I’ve learnt my lesson and have been diligently taking all my drugs at the right time. I haven’t gone back into jeans, I’ll leave them for shorter outings and not try to wear them all day for a while. I don’t want to jeopardise recovery by being stupid and getting cocky…

Back to the Books

Published March 12, 2013 by crazyinpink

I’ve strayed somewhat from my true purpose in life lately.  I now feel awkward when people ask me what I do and I tell them about my PhD, a PhD I’ve barely thought about in recent weeks.  True, I did take a month off for my surgery. When I came back, I had the emotional rollercoaster that was organising a national conference. Like a bottle of fizzy lemonade, that weekend was the final shake to produce the explosion of carbonated thoughts and feelings that had been building in my head for way too long.

But now *sigh* I really have to get back to work, back to what I’m being paid to do.  As much as I enjoy mooning around and over-analysing the tangled mess that is my love life/complicated friendship (sarcasm), I really need to get back to the books.

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So, I had my supervisory meeting to discuss my plans for the next few months. The major thing on the horizon is differentiation.  Differentiation is the process you have to go through after your first stage as a PhD student.  Technically, you can’t be a proper PhD student until you are ‘differentiated’. It usually takes place about 9 months into your research and involves an oral presentation as well as the first written chapter of your thesis.  You send your chapter to your supervisor who circulates it around your chosen examination panel, they all read it and a week or two later you meet with them. You give a presentation on your research, what you’ve done, what you plan to do and outline what you think your finished thesis will look like. They then grill you on everything from methodology to historiography and everything in between. Then they go through the chapter you’ve written and judge whether or not you’re actually good enough to complete the PhD.

It is kind of a big deal. Having coached Best Friend through his last year, I know quite a lot about just how stressful it can be.  If you don’t pass, you do get a second chance to go through it again or you can decide that the PhD just isn’t for you.  That’s not really an option for me. I really want this PhD and while I’m not entirely sure I could cut it in the grown-up world of academia proper, I want to give it my best shot.

Because of my rather turbulent first months, my differentiation won’t be until end of August/beginning of September. Which is a good clear goal for me to work towards. In the meantime, while finishing off a literature review and starting on the research for my first chapter, I’m also engaging in some public history with my project team and, for some ridiculous reason, have decided to submit a paper to a conference in Scotland in May. I must actually be crazy to voluntarily do these things to myself.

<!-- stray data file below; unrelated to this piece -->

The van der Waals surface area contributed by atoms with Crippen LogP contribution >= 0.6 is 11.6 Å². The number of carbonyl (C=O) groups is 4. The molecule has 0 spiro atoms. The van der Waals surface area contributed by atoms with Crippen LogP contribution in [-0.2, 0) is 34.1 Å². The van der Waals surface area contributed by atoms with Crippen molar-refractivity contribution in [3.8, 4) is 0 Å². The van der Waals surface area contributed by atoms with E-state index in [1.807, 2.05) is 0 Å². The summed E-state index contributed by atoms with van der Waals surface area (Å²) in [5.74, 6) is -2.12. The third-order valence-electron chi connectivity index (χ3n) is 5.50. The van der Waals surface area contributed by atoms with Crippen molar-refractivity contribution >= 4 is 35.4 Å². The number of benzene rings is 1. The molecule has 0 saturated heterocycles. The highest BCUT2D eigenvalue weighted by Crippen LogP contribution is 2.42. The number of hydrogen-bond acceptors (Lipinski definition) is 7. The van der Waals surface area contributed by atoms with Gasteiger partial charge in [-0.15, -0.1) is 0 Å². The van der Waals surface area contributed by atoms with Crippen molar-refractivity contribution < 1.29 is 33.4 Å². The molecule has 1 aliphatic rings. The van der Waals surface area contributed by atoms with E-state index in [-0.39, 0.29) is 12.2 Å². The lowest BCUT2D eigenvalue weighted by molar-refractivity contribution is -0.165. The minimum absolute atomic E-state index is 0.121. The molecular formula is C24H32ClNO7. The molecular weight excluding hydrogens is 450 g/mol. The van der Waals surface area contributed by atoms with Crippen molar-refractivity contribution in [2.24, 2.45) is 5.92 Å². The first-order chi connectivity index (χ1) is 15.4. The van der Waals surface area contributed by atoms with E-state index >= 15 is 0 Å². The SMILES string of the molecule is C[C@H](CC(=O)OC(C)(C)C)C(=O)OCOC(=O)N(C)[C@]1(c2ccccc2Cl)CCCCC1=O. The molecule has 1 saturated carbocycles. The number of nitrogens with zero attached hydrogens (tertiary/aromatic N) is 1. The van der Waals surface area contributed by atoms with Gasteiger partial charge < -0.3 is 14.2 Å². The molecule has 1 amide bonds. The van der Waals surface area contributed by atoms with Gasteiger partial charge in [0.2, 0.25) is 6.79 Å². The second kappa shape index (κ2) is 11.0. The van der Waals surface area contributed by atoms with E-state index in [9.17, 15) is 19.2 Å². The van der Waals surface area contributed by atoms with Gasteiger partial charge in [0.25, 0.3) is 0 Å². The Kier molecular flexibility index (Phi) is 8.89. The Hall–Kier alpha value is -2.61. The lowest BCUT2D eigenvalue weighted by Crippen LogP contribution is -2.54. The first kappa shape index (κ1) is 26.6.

But, hey, less time to brood on things…

I have confidence in confidence alone…

Published February 4, 2013 by crazyinpink

 

Once upon a time, I was convinced that it was my calling in life to teach.  This started in school, after the time I was convinced that I would be a journalist.  I loved writing and reading and had a very inspirational GCSE English teacher.  When I progressed to A Level, I had a younger, trendier teacher who was a waste of space.  She was by far more interested in her love life than in imparting wisdom. Our lessons were hugely dictated by what was happening to her personally. One week we’d be studying love poetry, analysing the relationships in Wuthering Heights and the next, after a break-up, we’d be looking at poems about death and questioning the notion of love in King Lear. Regardless, I still maintained my dream of being an English teacher.

I went to uni to study English and History as I thought the two subjects would offer twice the experience and I’d always had a soft spot for history. My A level results were slightly disappointing as English was my worst, earning a B. Still, I ploughed on with my ‘five year plan’ to finish a degree, do a PCGE (teacher training) and start working as a substitute teacher until I could get a job. This continued for two years of my degree until, after a semester of living hell in my Creative Writing class, I began to see sense. English in first year had been horrible, reading a book a week (usually a very boring one) and expected to understand complex -isms which had never been fully explained. I did well, gaining marks worthy of a 2:1. On the other hand, my first year of History was a revelation. I got to choose what topics I wanted to study from a range of first year courses. First semester had been fascinating but the second had awakened the historian in me. My performance in that class won me a prize at the end of my first year and a glowing reputation among the staff.

I started my second year with optimism, knowing that I could now choose what English modules I wanted. I went with one on language and power, one on medieval literature and creative writing. While my marks remained the same, my heart wasn’t in it. I rarely did all of the preparation required and would only read the things I knew I was going to write an essay on. I made more of an effort in creative writing but it quickly became clear that my tutor only appreciated sinister fiction that involved mutilation and, preferably, the death of several children. She told me that the only way I could be a writer was if I went into ‘chick lit’, in a very condescending tone. That semester also featured my collapse and subsequent adjustment to life with chronic pain, something which was extremely challenging. I think it was this that made me stop and take stock of what I was doing.